Suspected Mexican cartel members were arrested in Utah recently, allegedly with more than 4,000 pot plants and a plan to bring them to California.
That’s right: Weed from Utah coming to California.
This is something Los Angeles marijuana lawyers expect will be happening with continuing frequency in the coming months, as both federal and local authorities propel the pot industry further underground – eliminating those growers and dispensaries that want stability, regulation and safety and paving the way for shadier operations.
According to the Cedar City Spectrum & Daily News in Utah, sheriff’s deputies in Iron County raided a farm in this isolated area. Officials had been monitoring the location for months in hopes of halting a cartel enterprise. When they finally moved in, they ended up arresting three people – all with California addresses. In addition to the thousands of plants they found, investigators also reportedly discovered about 200 pounds of packaged marijuana in a vehicle nearby.
All three have been charged with possession of marijuana with intent to distribute, a third-degree felony in Utah. The three were being held on bonds of $25,000 each, and one also had a hold from Immigrants and Custom Enforcement.
Officials say they are seeking more suspects, as fresh footprints were found at the site.
Sheriff’s deputies said they believe the trio had come from Mexico to grow the marijuana in Utah and then drive it to California. Utah officials said there is no evidence that the marijuana was intended for local use there.
Two of the suspects are reportedly from Compton and a third is from Mira Loma.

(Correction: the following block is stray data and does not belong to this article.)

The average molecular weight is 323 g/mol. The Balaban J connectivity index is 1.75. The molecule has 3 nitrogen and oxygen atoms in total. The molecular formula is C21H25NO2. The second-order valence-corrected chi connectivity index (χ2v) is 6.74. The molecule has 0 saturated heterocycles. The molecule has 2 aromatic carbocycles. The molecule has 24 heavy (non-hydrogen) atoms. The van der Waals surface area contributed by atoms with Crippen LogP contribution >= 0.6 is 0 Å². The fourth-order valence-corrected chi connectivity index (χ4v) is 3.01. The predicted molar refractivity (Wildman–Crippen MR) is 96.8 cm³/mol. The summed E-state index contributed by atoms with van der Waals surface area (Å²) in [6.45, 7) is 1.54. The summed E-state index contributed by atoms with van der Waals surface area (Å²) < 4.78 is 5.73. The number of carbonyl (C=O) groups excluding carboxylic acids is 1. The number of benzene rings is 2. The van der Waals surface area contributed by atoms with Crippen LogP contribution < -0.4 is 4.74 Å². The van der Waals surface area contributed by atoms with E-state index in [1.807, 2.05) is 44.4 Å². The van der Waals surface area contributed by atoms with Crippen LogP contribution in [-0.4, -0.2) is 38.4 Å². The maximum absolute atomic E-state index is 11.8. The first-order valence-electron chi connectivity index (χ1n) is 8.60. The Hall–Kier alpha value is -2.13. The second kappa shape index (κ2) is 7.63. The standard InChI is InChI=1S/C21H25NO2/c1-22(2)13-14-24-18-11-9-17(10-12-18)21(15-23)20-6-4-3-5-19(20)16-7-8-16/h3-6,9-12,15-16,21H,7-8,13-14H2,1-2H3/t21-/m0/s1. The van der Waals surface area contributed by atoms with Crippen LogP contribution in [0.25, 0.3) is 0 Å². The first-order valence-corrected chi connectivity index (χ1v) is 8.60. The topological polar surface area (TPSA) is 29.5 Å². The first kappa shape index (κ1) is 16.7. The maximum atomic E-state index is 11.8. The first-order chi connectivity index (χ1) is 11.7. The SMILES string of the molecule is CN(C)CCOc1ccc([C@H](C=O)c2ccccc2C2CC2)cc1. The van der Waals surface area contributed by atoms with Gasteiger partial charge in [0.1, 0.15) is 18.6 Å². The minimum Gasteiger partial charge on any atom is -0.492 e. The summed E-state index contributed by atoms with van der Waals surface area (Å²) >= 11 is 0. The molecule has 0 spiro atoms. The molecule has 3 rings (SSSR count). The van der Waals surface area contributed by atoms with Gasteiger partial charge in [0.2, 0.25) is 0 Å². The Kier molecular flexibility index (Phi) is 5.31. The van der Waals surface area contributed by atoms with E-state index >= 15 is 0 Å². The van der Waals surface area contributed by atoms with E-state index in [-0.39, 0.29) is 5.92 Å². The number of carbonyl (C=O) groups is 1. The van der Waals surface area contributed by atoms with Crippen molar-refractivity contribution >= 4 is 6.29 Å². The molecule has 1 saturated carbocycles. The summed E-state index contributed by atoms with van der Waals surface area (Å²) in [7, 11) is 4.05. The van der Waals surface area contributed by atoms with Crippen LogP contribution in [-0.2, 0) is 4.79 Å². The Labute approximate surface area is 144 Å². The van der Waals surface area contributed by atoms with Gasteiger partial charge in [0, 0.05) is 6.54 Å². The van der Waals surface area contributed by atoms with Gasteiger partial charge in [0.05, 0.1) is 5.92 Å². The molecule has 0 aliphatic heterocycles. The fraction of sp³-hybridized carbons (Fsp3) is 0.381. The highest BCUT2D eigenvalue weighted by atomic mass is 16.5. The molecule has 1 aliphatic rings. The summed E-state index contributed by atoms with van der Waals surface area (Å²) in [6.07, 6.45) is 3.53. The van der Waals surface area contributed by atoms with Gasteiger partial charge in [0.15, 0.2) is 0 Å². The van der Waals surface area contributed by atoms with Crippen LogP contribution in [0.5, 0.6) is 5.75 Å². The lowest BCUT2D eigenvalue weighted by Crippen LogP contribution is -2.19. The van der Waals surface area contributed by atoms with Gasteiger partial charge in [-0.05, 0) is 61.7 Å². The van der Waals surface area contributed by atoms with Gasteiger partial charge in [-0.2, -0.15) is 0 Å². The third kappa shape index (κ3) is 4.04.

But the problem isn’t this one operation. It’s that we’ve already begun to see a trend of an increasing amount of illegal weed being shipped or trucked here from outside illegal sources seeking opportunity to make another kind of green.
Already in California, we have a large number of legitimate dispensaries that have been forced to virtually operate underground by providing “delivery-only” services. This increases the potential for robbery and other crimes, and it also limits the regulation that government agencies can have on these products. Still, many dispensaries fearing legal retribution feel they have no other choice and that keeping a storefront location is simply too risky.
The crackdown has been going on since October, and in that time frame, hundreds of dispensaries throughout the state have been shuttered, despite promises by federal authorities to only go after those locations that were actively violating state law. Initially, some of the better-operated facilities thought they’d be safe. They were wrong.
Most recently, of course, was the Los Angeles City ban on pot shops, which could mean the closing of more than 800 shops.
What initiatives don’t do is reduce the amount of marijuana available for sale and consumption. Instead, it simply ensures that those selling it won’t have to pay taxes or register their business or follow any industry standard guidelines.
Still we recognize that state officials aren’t likely to budge from their stance anytime soon. Instead, we will have to see how this plays out in the hands of advocates seeking to overturn the L.A. ban with a referendum, as well as the various court cases that are still pending throughout the state.
The Los Angeles CANNABIS LAW Group represents growers, dispensaries, collectives, patients and those facing marijuana charges. Call us at 714-937-2050.
‘Operation Takedown’ results in 4,100 marijuana plants, By Josh Huntsman, The Spectrum